Siri Husvedt, “Living, Thinking, Looking”

“…Self-consciousness itself is born in the “mirroring” and the acquisition of symbols through which we are able to represent ourselves as an “I,” a “he,” or a “she.” It is this distance from the self that makes narrative movement and autobiographical memory possible. Without it, we couldn’t tell ourselves the story of ourselves. Living solely in reflection, however, creates a terrible machinery of insatiable desire, the endless pursuit of the thing that will fill the emptiness and feed a starved self-image. Emma Bovary dreams of Paris: “She knew all the latest fashions, where to find the best tailors, the days for going to the Bois or the Opera. She studio descriptions of furniture in Eugene Sue, and sought in Balzac and George Sand a vicarious gratification of her own desires.”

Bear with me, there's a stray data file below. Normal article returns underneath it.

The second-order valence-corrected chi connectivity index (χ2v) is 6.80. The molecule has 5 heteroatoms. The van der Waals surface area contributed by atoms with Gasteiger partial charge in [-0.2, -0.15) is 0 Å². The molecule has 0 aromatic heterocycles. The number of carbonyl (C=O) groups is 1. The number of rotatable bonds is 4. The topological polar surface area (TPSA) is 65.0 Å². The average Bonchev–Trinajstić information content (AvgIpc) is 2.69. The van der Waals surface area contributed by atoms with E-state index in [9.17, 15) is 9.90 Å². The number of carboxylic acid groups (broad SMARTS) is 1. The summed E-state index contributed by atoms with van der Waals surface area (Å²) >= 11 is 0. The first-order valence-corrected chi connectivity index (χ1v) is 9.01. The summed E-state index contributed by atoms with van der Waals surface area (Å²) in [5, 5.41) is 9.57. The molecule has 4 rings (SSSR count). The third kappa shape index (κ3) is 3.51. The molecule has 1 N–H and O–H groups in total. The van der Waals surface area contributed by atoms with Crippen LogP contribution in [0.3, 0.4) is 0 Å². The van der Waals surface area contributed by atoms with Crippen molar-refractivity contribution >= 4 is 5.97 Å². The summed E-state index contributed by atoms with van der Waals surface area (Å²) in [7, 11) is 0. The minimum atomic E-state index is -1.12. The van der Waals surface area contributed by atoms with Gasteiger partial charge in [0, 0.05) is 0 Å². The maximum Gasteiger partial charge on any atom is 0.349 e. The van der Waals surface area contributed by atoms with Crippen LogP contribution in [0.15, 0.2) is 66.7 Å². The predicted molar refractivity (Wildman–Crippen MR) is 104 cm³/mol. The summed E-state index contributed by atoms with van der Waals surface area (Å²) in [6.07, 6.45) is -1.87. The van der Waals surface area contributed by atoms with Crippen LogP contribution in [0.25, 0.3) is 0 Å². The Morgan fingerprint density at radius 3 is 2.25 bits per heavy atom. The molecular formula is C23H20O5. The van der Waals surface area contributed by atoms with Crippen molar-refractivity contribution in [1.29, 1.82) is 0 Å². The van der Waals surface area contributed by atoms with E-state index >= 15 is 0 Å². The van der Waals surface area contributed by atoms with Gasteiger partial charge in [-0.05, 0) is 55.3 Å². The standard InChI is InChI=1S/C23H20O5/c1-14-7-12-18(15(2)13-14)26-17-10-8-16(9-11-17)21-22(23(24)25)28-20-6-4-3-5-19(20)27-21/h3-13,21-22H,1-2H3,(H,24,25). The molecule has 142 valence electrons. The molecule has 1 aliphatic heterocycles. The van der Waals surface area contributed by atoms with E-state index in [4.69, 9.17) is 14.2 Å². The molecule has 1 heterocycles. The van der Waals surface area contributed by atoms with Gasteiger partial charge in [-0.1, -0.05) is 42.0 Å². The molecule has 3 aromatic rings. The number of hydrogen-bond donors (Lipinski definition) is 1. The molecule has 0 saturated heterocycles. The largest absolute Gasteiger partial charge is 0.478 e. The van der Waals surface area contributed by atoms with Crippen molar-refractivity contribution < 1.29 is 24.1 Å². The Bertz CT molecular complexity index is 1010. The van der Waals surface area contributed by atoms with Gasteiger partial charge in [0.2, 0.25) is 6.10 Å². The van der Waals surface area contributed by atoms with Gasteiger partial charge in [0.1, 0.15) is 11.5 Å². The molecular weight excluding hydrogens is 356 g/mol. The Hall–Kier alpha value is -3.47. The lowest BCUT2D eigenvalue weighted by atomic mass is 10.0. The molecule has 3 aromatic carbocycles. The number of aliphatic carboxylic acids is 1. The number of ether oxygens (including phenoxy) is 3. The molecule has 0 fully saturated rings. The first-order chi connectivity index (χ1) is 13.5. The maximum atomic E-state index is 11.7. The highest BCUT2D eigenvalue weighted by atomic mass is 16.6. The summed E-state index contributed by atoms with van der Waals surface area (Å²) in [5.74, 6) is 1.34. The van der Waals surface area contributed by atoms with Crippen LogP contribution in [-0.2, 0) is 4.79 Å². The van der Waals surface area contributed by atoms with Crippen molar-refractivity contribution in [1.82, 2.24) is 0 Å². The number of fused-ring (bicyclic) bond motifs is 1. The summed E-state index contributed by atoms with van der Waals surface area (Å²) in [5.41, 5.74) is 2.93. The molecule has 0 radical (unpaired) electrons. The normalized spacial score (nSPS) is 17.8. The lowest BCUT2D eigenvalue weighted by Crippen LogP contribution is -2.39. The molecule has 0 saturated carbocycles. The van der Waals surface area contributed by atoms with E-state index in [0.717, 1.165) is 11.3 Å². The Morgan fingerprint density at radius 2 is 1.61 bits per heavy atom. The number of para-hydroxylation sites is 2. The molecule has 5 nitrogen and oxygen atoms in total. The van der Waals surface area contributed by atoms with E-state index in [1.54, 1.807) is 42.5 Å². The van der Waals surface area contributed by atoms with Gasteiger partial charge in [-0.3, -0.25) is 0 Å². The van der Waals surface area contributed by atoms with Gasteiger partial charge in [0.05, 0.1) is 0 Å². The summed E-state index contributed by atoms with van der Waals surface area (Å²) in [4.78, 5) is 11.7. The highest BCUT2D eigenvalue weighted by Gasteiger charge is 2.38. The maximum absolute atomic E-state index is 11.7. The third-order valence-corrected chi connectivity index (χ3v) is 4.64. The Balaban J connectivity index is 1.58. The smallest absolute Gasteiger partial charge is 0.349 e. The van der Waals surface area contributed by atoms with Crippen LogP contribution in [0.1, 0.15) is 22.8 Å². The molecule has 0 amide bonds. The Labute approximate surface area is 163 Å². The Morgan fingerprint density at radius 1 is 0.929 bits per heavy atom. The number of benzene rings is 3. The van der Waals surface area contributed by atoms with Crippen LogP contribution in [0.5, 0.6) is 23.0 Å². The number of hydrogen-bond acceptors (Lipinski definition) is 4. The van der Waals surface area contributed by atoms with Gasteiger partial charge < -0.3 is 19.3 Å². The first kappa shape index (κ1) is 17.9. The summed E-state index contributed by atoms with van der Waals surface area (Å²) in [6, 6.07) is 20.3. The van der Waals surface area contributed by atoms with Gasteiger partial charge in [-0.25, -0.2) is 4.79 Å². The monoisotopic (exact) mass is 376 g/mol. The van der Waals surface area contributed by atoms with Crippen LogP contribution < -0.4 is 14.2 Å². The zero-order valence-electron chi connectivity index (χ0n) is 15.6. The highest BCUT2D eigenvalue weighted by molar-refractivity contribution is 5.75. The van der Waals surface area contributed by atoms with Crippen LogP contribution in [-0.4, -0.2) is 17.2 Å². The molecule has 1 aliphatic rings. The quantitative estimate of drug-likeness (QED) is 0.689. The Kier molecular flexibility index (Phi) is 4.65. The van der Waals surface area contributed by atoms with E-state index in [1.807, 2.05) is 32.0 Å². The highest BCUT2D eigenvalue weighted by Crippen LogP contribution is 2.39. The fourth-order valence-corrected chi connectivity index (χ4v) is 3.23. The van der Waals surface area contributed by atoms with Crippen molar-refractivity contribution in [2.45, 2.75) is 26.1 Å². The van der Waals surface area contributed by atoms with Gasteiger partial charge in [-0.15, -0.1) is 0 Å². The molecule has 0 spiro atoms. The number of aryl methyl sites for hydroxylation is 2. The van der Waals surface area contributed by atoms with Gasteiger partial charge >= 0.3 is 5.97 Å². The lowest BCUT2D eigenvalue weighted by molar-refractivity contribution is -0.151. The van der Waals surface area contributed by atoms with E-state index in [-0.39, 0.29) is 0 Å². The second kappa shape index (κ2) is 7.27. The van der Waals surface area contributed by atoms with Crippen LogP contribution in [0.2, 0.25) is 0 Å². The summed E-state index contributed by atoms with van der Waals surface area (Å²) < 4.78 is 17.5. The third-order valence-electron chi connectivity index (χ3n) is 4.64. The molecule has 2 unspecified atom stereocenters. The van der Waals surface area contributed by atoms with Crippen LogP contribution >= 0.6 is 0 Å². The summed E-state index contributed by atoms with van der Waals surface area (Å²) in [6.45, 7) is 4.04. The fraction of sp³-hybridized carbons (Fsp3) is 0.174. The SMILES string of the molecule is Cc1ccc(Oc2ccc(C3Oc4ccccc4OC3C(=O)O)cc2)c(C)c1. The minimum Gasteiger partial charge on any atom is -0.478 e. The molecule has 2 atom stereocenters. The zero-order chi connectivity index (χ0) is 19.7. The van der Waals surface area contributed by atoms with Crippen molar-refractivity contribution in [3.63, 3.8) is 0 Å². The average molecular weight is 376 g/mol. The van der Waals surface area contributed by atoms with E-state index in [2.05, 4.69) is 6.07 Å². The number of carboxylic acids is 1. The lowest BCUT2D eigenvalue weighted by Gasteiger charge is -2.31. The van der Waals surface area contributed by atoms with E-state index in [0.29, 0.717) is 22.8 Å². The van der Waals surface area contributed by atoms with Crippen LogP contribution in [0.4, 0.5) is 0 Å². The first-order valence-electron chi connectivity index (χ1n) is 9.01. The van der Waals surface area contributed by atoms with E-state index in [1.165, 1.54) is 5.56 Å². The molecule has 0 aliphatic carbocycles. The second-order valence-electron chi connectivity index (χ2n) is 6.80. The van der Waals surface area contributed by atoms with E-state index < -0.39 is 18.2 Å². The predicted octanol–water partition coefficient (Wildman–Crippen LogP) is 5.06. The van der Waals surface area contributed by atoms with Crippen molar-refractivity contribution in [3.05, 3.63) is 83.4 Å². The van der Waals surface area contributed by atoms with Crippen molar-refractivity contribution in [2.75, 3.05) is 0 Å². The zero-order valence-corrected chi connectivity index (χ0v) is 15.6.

It is no secret that, once gained, the objects of desire often lose their sweetness. The real Paris cannot live up to the dream city. The high-heeled pumps displayed in a shop window that glow with the promise of beauty, urbanity, and wealth are just shoes once they find their way into the closet. After a big wedding, which in all its pomp and circumstance announces marriage as a state of ultimate arrival, there is life with a real human being, who is inevitably myopic, weak, and idiosyncratic. The revolutionary eats and sleeps the revolution, the grand cleansing moment when a new order will triumph, and then, once it has happened, finds himself wandering among corpses and ruins. Only human beings destroy themselves by ideas.”

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